Take the 2-minute tour ×
Database Administrators Stack Exchange is a question and answer site for database professionals who wish to improve their database skills and learn from others in the community. It's 100% free, no registration required.

We need to migrate the storage of our production database. What is the appropriate method of doing so and what specific/generic precautions do we need to take??

Database Configuration:
Volume Manager - ASM using Raw Disks. ASM External Redundancy as storage is published from storage subsystem
Database version - Oracle 10g R2
Database Size - 5TB approx.

Existing Storage (source): HP MSA 2312sa Dual Controller. Directly connected to our database server (no fc or ethernet switch).
The Oracle binaries are also on this storage

New Storage (Target): HP EVA6300 FC storage. This storage will be connected to the hosts via FC switches.

Can we use host based storage migration like VxVM Plex attach/dettach to copy data from source LUNs to the target LUNs?
Do we have to use Oracle RMAN backup and recovery method for storage migration?

share|improve this question

migrated from serverfault.com Aug 25 '11 at 18:53

This question came from our site for professional system and network administrators.

    
As this is a DB specific question I'll move it to DB.SE. –  Chopper3 Aug 25 '11 at 18:52

2 Answers 2

up vote 4 down vote accepted

There is no need to copy the files - there is an ASM "trick" that does exactly what you want to do with no interruption in service. When ASM rebalances a disk, it maintains a list of viable LUNS for each block independently of the LUN on which it presently lives. It also won't drop a disk on which there are active blocks without rebalancing elsewhere - but it will mark it as not a viable home for rebalancing!

Once you have used oracleasm to make the new LUNs visible to ASM, you just issue the single command (forgive syntax, off the top of my head)

alter diskgroup my_dg add disk 'new1', 'new2', 'new3' drop disk old1, old2, old3;

Then sit back and wait. ASM will hot-relocate each block from the old storage to the new, laying them out nicely on the way, and drop the old disks when the operation completes. I/O will be a bit higher, but your users probably won't notice a thing.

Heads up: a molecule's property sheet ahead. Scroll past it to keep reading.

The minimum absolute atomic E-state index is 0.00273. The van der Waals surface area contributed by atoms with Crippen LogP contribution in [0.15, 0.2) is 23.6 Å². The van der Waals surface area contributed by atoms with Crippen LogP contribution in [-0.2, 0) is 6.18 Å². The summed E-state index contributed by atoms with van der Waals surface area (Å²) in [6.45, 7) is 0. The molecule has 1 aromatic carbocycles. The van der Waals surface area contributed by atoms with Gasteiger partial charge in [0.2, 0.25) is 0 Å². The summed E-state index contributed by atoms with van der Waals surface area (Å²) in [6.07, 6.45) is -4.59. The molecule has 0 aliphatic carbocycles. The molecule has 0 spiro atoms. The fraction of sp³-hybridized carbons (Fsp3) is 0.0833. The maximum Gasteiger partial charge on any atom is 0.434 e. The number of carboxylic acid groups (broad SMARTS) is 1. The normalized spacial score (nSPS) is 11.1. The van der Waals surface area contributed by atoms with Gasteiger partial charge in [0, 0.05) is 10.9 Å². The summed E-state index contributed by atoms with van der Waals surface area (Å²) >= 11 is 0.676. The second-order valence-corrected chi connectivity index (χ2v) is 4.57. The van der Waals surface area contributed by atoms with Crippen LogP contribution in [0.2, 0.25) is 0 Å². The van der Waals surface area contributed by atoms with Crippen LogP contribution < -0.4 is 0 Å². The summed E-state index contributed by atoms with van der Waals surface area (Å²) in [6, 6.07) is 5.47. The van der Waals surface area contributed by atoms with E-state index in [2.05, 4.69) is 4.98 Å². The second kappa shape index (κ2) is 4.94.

As for your ORACLE_HOME, I'm afraid switching that will require a (brief) outage.

share|improve this answer
    
Thank You for the answer, it's of great help. I'll try it on our test bed before taking it to the production. However i guess since this is destructive copy (like mv command) we need to have a consistent backup (cold backup) of the database. –  Jack Aug 25 '11 at 20:18
    
A regular RMAN backup will suffice - no need to shut down the DB for that either. You can to a surprising amount of stuff with Oracle "hot". ASM is very cautious by nature - it will make absolutely certain that it has a good copy of the block before removing the original. Remember that it rebalances all the time anyway... –  Gaius Aug 25 '11 at 20:29
    
Thanks. Your answer is appreciated. –  Jack Aug 26 '11 at 5:31

Do we have to use Oracle RMAN backup and recovery method for storage migration?

I may not have understood correctly, but perhaps you can add the new target to ASM (as a new diskgroup) and copy the database files across with RMAN or DBMS_FILE_TRANSFER?

Neither method involves "backup and recovery" - just two ways of copying the files

share|improve this answer
    
Thank you for the answer. To sum it up, let me put it this way- Bring down the database; Create a new ASM Disk Group using the New (target) luns; Use DBMS_FILE_TRANSFER (or RMAN) copy from source to target; Once the copy is complete Bring Up the database with the new disk group. –  Jack Aug 25 '11 at 20:03
    
"Bring Up the database with the new disk group" is not quite right - the disk group is added at the very beginning and is part of the instance from that point on. "Rename the file(s) and bring up the database" is how I'd put it. But what Gaius suggests sounds like a pretty neat alternative. –  Jack Douglas Aug 25 '11 at 20:38

Your Answer

 
discard

By posting your answer, you agree to the privacy policy and terms of service.

Not the answer you're looking for? Browse other questions tagged or ask your own question.